Chapter 17: The Divisions of Faith
yajante sattvika devan
pretan bhuta-ganams canye
yajante tamasa janah
yajante—worship; sāttvikāḥ—those who are in the mode of goodness; devān—demigods; yakṣa-rakṣāṁsi rājasāḥ—those who are in the mode of passion worship demons; pretān—dead spirits; bhūta-gaṇān—ghosts; ca anye—and others; yajante—worship; tāmasāḥ—in the mode of ignorance; janāḥ—people.
Men in the mode of goodness worship the demigods; those in the mode of passion worship the demons; and those in the mode of ignorance worship ghosts and spirits.
In this verse the Supreme Personality of Godhead describes different kinds of worshipers according to their external activities. According to scriptural injunction, only the Supreme Personality of Godhead is worshipable, but those who are not very conversant with, or faithful to, the scriptural injunctions worship different objects, according to their specific situations in the modes of material nature. Those who are situated in goodness generally worship the demigods. The demigods include Brahmā, Śiva and others such as Indra, Candra and the sun-god. There are various demigods. Those in goodness worship a particular demigod for a particular purpose. Similarly, those who are in the mode of passion worship the demons. We recall that during the Second World War, a man in Calcutta worshiped Hitler because thanks to that war he had amassed a large amount of wealth by dealing in the black market. Similarly, those in the modes of passion and ignorance generally select a powerful man to be God. They think that anyone can be worshiped as God and that the same results will be obtained.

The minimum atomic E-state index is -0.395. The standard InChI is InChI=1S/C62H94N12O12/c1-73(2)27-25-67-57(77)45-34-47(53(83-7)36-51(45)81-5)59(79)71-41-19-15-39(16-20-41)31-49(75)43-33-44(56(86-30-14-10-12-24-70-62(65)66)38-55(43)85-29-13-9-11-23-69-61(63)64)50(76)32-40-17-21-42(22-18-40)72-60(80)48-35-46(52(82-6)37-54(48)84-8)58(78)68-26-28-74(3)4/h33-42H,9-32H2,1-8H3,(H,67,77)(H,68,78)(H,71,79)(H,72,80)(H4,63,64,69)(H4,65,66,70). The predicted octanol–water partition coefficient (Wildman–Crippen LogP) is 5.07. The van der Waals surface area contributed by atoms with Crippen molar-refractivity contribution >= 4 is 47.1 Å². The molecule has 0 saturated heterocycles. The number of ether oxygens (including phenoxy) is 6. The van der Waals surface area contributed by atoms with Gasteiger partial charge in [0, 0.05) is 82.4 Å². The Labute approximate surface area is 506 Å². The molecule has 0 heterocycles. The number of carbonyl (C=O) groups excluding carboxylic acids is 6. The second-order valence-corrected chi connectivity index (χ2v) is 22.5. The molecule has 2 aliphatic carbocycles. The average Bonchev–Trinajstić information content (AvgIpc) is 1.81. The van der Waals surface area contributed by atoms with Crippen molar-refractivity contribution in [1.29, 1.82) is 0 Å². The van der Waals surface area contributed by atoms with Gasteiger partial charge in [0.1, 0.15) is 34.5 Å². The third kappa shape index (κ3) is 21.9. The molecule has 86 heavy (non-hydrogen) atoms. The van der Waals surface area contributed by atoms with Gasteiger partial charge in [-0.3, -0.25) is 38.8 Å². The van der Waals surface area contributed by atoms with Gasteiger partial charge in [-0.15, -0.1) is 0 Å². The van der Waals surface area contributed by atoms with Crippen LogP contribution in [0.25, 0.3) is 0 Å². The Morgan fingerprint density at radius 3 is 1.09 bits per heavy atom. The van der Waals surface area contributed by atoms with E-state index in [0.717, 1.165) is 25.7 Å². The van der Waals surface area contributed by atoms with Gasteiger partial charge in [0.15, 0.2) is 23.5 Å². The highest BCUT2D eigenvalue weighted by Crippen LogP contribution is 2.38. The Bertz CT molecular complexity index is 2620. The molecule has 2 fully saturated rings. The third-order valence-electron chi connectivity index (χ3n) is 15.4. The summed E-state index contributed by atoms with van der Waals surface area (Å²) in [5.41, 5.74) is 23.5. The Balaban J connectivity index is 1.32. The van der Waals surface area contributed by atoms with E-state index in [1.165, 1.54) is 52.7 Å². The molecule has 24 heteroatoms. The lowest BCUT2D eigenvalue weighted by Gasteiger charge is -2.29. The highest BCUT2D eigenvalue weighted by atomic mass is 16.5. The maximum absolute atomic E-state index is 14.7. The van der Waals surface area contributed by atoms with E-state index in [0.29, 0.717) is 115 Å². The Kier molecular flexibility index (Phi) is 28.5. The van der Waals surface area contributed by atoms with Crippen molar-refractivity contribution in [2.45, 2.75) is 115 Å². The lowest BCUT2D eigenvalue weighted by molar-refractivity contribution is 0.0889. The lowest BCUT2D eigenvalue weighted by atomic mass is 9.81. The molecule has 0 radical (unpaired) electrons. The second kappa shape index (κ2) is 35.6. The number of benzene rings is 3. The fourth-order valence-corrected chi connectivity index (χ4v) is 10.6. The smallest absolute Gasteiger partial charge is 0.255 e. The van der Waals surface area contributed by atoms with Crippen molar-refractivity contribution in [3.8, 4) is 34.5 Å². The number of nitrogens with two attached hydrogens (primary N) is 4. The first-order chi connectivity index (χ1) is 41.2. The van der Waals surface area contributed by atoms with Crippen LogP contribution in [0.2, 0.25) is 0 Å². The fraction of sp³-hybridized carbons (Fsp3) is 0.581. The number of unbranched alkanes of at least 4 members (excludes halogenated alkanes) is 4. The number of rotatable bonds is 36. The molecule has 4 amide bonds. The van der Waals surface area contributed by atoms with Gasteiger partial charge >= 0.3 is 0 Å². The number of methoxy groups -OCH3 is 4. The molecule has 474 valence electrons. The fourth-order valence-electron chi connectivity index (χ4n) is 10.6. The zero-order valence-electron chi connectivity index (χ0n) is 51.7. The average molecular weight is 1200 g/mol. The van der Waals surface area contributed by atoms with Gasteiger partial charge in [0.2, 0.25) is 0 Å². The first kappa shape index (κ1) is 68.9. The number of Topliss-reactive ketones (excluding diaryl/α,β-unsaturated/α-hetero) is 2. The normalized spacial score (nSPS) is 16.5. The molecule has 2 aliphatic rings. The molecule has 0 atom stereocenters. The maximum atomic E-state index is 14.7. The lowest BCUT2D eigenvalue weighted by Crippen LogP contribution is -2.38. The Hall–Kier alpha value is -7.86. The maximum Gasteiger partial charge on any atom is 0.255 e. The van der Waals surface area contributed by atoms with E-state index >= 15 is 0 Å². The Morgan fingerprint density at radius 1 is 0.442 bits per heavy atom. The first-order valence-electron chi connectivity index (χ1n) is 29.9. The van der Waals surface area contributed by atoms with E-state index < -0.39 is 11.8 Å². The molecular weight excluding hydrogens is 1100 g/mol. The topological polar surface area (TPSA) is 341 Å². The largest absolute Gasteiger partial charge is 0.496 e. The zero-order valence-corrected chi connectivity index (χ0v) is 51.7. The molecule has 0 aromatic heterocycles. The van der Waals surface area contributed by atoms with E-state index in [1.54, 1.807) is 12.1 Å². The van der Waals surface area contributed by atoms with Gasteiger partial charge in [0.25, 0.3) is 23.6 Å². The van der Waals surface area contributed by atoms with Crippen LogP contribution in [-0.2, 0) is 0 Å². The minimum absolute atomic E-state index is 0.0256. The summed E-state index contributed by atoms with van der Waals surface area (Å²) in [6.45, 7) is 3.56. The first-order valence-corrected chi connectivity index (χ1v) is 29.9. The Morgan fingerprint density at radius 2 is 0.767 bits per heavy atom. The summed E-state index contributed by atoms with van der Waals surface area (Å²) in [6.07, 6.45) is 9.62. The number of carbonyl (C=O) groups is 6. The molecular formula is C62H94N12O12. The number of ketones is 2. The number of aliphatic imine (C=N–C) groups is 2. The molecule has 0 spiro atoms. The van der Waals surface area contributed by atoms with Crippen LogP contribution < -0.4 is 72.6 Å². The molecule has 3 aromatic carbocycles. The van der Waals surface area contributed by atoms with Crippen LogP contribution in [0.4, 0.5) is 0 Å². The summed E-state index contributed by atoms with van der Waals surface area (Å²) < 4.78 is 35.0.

Now, it is clearly described here that those who are in the mode of passion worship and create such gods, and those who are in the mode of ignorance, in darkness, worship dead spirits. Sometimes people worship at the tomb of some dead man. Sexual service is also considered to be in the mode of darkness. Similarly, in remote villages in India there are worshipers of ghosts. We have seen that in India the lower class people sometimes go to the forest, and if they have knowledge that a ghost lives in a tree, they worship that tree and offer sacrifices. These different kinds of worship are not actually God worship. God worship is for persons who are transcendentally situated in pure goodness. In the Śrīmad-Bhāgavatam it is said, sattvaṁ viśuddham vāsudeva-śabditam. "When a man is situated in pure goodness, he worships Vāsudeva." The purport is that those who are completely purified of the material modes of nature and who are transcendentally situated can worship the Supreme Personality of Godhead.
The impersonalists are supposed to be situated in the mode of goodness, and they worship five kinds of demigods. They worship the impersonal Viṣṇu, or Viṣṇu form in the material world, which is known as philosophized Viṣṇu. Viṣṇu is the expansion of the Supreme Personality of Godhead, but the impersonalists, because they do not ultimately believe in the Supreme Personality of Godhead, imagine that the Viṣṇu form is just another aspect of the impersonal Brahman; similarly, they imagine that Lord Brahmā is the impersonal form in the material mode of passion. Thus they sometimes describe five kinds of gods that are worshipable, but because they think that the actual truth is impersonal Brahman, they dispose of all worshipable objects at the ultimate end. In conclusion, the different qualities of the material modes of nature can be purified through association with persons who are of transcendental nature.